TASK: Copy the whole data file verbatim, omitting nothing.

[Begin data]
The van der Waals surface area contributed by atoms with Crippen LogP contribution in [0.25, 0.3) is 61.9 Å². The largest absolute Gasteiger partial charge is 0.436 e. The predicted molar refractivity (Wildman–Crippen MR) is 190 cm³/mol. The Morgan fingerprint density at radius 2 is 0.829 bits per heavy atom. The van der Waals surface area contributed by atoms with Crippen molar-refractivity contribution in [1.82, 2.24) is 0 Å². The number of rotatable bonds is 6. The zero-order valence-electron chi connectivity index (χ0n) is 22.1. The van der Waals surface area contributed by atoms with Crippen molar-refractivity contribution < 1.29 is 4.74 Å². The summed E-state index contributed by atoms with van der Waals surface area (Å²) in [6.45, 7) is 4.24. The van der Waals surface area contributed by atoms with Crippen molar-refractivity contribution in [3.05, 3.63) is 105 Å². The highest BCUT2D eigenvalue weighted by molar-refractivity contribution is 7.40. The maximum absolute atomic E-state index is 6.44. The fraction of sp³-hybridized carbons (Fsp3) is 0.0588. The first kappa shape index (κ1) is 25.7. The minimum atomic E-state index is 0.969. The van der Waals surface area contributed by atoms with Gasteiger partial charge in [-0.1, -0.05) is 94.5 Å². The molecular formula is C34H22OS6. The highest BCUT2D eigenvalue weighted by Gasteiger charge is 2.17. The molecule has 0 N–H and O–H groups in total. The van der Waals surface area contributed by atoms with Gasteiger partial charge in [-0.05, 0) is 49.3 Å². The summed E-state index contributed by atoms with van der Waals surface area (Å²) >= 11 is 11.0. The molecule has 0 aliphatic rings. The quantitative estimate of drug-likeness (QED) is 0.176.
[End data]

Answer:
The van der Waals surface area contributed by atoms with Crippen LogP contribution in [0.25, 0.3) is 61.9 Å². The largest absolute Gasteiger partial charge is 0.436 e. The predicted molar refractivity (Wildman–Crippen MR) is 190 cm³/mol. The Morgan fingerprint density at radius 2 is 0.829 bits per heavy atom. The van der Waals surface area contributed by atoms with Crippen molar-refractivity contribution in [1.82, 2.24) is 0 Å². The number of rotatable bonds is 6. The zero-order valence-electron chi connectivity index (χ0n) is 22.1. The van der Waals surface area contributed by atoms with Crippen molar-refractivity contribution < 1.29 is 4.74 Å². The summed E-state index contributed by atoms with van der Waals surface area (Å²) in [6.45, 7) is 4.24. The van der Waals surface area contributed by atoms with Crippen molar-refractivity contribution in [3.05, 3.63) is 105 Å². The highest BCUT2D eigenvalue weighted by molar-refractivity contribution is 7.40. The maximum absolute atomic E-state index is 6.44. The fraction of sp³-hybridized carbons (Fsp3) is 0.0588. The first kappa shape index (κ1) is 25.7. The minimum atomic E-state index is 0.969. The van der Waals surface area contributed by atoms with Gasteiger partial charge in [-0.1, -0.05) is 94.5 Å². The molecular formula is C34H22OS6. The highest BCUT2D eigenvalue weighted by Gasteiger charge is 2.17. The molecule has 0 N–H and O–H groups in total. The van der Waals surface area contributed by atoms with Gasteiger partial charge in [-0.05, 0) is 49.3 Å². The summed E-state index contributed by atoms with van der Waals surface area (Å²) >= 11 is 11.0. The molecule has 0 aliphatic rings. The quantitative estimate of drug-likeness (QED) is 0.176.